Combinatorial Chemistry: A Powerful Tool Emerges for the Pharmaceuticals, Materials, and Chemicals Research Industries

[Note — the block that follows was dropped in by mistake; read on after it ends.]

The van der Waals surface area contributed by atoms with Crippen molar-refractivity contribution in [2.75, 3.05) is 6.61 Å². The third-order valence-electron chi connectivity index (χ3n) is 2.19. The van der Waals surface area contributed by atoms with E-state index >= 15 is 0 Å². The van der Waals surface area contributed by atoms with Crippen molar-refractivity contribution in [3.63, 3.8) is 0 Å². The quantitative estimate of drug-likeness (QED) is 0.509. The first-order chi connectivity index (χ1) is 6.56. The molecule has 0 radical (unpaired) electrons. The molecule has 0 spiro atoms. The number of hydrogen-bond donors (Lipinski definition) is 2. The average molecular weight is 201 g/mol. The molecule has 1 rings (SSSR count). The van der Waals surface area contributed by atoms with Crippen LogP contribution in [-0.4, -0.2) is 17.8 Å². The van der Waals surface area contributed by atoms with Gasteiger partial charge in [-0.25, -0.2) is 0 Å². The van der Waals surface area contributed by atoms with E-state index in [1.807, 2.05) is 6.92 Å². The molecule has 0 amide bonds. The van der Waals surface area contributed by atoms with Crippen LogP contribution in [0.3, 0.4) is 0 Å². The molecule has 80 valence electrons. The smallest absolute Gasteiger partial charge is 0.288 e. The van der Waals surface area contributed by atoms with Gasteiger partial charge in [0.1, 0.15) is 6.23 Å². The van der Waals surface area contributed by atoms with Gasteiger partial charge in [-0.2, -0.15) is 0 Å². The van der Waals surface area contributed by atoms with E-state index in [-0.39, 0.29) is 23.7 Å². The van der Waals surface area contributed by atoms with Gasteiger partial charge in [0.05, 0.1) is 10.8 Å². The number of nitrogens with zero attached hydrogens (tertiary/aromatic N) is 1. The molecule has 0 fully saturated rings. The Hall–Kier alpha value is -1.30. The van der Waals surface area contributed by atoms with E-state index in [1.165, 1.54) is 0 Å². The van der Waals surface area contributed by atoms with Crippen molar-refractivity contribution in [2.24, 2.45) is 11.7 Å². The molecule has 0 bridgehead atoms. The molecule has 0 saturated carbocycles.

combinatorial chemistry comprises a series of technologies capable of rapidly synthesising and generating millions of related compound collections. These have prospective value as pharmaceuticals, catalysts, or other materials. Combinatorial technologies offer significant advances over traditional scientific research methodologies. In particular, their high-speed approach promises faster results at considerably lower costs than conventional techniques. A recent analysis by Technical Insights (, a business unit of Frost & Sullivan titled 'Combinatorial Chemistry', reveals that such attributes have underlined the assimilation of combinatorial chemistry into the drug discovery process, where expenditure and time-sensitivity issues are paramount. The globalisation of the drug market and the need to swiftly uncover treatments for an ever-expanding roster of identifiable diseases are further bolstering demand. "Drug companies hope for three new drugs a year to stay competitive. That becomes even more critical as patents on popular drugs run out and generic copies come to market, and as the government puts pressure on drug costs through Medicare," comments Technical Insights Research Analyst Miriam Nagel. With its ability to offer higher quality leads in the testing phase itself, combinational chemistry constitutes a powerful tool for drug discovery and development. The seminal human genome project is also expanding the use of combinatorial searches. Computerised scrutiny of a projected 30,000 genes and thousands of proteins is expected to yield information on hitherto unidentified drug targets. Combinatorial technologies alone are expected to be able to efficiently process such a mass of information. With time and money at a premium, the trend is toward collaborative ventures between drug and biotechnology companies, as the former seek to speedily usher novel and superior drugs into the market. With outsourcing R&D needs and cost-sharing being the order of the day, biotech companies are increasingly eager to muscle their way into this lucrative market. The clamour for catalysts from the chemicals and materials research industries is also enlarging the market for combinatorial chemistry. The developmental processes are more complex in these markets due to the large body of variables under consideration. This makes combinatorial technologies the ideal mechanism to produce rapid results. "Materials development requires significantly different techniques from drug research. Unlike focused chemical synthesis for diversity within known metrics, in materials development, there are synthesis, mixtures, and process variables with an emphasis on broad coverage and synergy. The development of a catalyst is difficult and individual for each system, and each could involve several molecular species and process variables," Ms. Nagel continues. Environmental pressures also stimulate the creation of new catalysts. Such catalysts are considered integral for reducing emissions from fossil fuel burning and boosting the viability of alternative energy sources such as fuel cells. Success will depend on sustaining the gains promised by combinatorial technologies. As Ms. Nagel says: "For instance, when combinatorial technologies are used in the development of catalysts, evaluation of potential candidates is followed by scaling up to next generation candidate level, which is a costly and time-consuming process". The most pressing technological challenge will be to effectively marshal the vast quantity of information that will inevitably be generated.

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